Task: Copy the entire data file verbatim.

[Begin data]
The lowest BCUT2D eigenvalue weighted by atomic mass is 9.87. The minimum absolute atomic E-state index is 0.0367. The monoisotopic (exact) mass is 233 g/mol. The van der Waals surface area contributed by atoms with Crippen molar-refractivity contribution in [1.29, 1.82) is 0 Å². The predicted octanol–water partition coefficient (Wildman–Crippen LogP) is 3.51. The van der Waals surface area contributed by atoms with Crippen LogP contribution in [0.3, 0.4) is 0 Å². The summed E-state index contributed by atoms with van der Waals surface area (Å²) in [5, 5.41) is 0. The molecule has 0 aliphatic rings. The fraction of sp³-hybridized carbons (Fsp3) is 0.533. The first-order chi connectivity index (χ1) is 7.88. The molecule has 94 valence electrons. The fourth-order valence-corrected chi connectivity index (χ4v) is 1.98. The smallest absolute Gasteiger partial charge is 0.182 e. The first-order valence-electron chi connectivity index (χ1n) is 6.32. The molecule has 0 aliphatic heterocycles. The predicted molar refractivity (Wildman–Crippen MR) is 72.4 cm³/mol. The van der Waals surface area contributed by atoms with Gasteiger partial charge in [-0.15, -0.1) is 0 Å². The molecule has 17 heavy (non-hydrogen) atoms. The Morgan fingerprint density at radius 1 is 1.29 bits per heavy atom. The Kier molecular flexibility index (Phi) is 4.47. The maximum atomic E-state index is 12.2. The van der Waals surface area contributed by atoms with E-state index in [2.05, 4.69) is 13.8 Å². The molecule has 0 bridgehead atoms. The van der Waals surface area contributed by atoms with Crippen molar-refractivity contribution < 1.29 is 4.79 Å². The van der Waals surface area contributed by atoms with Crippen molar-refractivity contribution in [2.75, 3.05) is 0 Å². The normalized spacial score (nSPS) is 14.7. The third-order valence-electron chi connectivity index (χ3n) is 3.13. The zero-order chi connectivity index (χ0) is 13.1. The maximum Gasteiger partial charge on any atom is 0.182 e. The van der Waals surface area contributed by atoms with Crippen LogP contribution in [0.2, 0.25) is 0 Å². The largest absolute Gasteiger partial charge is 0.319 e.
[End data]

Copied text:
The lowest BCUT2D eigenvalue weighted by atomic mass is 9.87. The minimum absolute atomic E-state index is 0.0367. The monoisotopic (exact) mass is 233 g/mol. The van der Waals surface area contributed by atoms with Crippen molar-refractivity contribution in [1.29, 1.82) is 0 Å². The predicted octanol–water partition coefficient (Wildman–Crippen LogP) is 3.51. The van der Waals surface area contributed by atoms with Crippen LogP contribution in [0.3, 0.4) is 0 Å². The summed E-state index contributed by atoms with van der Waals surface area (Å²) in [5, 5.41) is 0. The molecule has 0 aliphatic rings. The fraction of sp³-hybridized carbons (Fsp3) is 0.533. The first-order chi connectivity index (χ1) is 7.88. The molecule has 94 valence electrons. The fourth-order valence-corrected chi connectivity index (χ4v) is 1.98. The smallest absolute Gasteiger partial charge is 0.182 e. The first-order valence-electron chi connectivity index (χ1n) is 6.32. The molecule has 0 aliphatic heterocycles. The predicted molar refractivity (Wildman–Crippen MR) is 72.4 cm³/mol. The van der Waals surface area contributed by atoms with Gasteiger partial charge in [-0.15, -0.1) is 0 Å². The molecule has 17 heavy (non-hydrogen) atoms. The Morgan fingerprint density at radius 1 is 1.29 bits per heavy atom. The Kier molecular flexibility index (Phi) is 4.47. The maximum atomic E-state index is 12.2. The van der Waals surface area contributed by atoms with E-state index in [2.05, 4.69) is 13.8 Å². The molecule has 0 bridgehead atoms. The van der Waals surface area contributed by atoms with Crippen molar-refractivity contribution < 1.29 is 4.79 Å². The van der Waals surface area contributed by atoms with Crippen molar-refractivity contribution in [2.75, 3.05) is 0 Å². The normalized spacial score (nSPS) is 14.7. The third-order valence-electron chi connectivity index (χ3n) is 3.13. The zero-order chi connectivity index (χ0) is 13.1. The maximum Gasteiger partial charge on any atom is 0.182 e. The van der Waals surface area contributed by atoms with Crippen LogP contribution in [0.2, 0.25) is 0 Å². The largest absolute Gasteiger partial charge is 0.319 e.